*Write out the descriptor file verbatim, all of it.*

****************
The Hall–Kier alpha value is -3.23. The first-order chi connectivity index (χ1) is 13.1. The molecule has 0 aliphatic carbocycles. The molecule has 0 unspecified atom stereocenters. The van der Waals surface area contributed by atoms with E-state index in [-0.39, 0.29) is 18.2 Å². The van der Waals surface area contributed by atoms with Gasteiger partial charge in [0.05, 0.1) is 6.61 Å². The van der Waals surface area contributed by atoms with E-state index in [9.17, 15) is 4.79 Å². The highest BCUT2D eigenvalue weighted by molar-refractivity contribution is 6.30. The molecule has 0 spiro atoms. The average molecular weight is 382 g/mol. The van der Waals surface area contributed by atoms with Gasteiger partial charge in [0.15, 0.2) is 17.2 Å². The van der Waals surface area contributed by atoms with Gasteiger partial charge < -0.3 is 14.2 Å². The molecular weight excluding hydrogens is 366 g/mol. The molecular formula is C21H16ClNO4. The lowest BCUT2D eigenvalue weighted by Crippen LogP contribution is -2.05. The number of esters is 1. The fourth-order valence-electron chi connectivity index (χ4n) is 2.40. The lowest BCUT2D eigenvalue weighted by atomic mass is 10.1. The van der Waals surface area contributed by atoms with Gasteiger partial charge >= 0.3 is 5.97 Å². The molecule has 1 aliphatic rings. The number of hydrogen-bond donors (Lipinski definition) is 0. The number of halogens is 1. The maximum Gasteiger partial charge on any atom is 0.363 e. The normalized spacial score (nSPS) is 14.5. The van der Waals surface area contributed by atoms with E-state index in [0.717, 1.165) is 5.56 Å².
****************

The Hall–Kier alpha value is -3.23. The first-order chi connectivity index (χ1) is 13.1. The molecule has 0 aliphatic carbocycles. The molecule has 0 unspecified atom stereocenters. The van der Waals surface area contributed by atoms with E-state index in [-0.39, 0.29) is 18.2 Å². The van der Waals surface area contributed by atoms with Gasteiger partial charge in [0.05, 0.1) is 6.61 Å². The van der Waals surface area contributed by atoms with E-state index in [9.17, 15) is 4.79 Å². The highest BCUT2D eigenvalue weighted by molar-refractivity contribution is 6.30. The molecule has 0 spiro atoms. The average molecular weight is 382 g/mol. The van der Waals surface area contributed by atoms with Gasteiger partial charge in [0.15, 0.2) is 17.2 Å². The van der Waals surface area contributed by atoms with Gasteiger partial charge < -0.3 is 14.2 Å². The molecular weight excluding hydrogens is 366 g/mol. The molecular formula is C21H16ClNO4. The lowest BCUT2D eigenvalue weighted by Crippen LogP contribution is -2.05. The number of esters is 1. The fourth-order valence-electron chi connectivity index (χ4n) is 2.40. The lowest BCUT2D eigenvalue weighted by atomic mass is 10.1. The van der Waals surface area contributed by atoms with Gasteiger partial charge >= 0.3 is 5.97 Å². The molecule has 1 aliphatic rings. The number of hydrogen-bond donors (Lipinski definition) is 0. The number of halogens is 1. The maximum Gasteiger partial charge on any atom is 0.363 e. The normalized spacial score (nSPS) is 14.5. The van der Waals surface area contributed by atoms with E-state index in [0.717, 1.165) is 5.56 Å².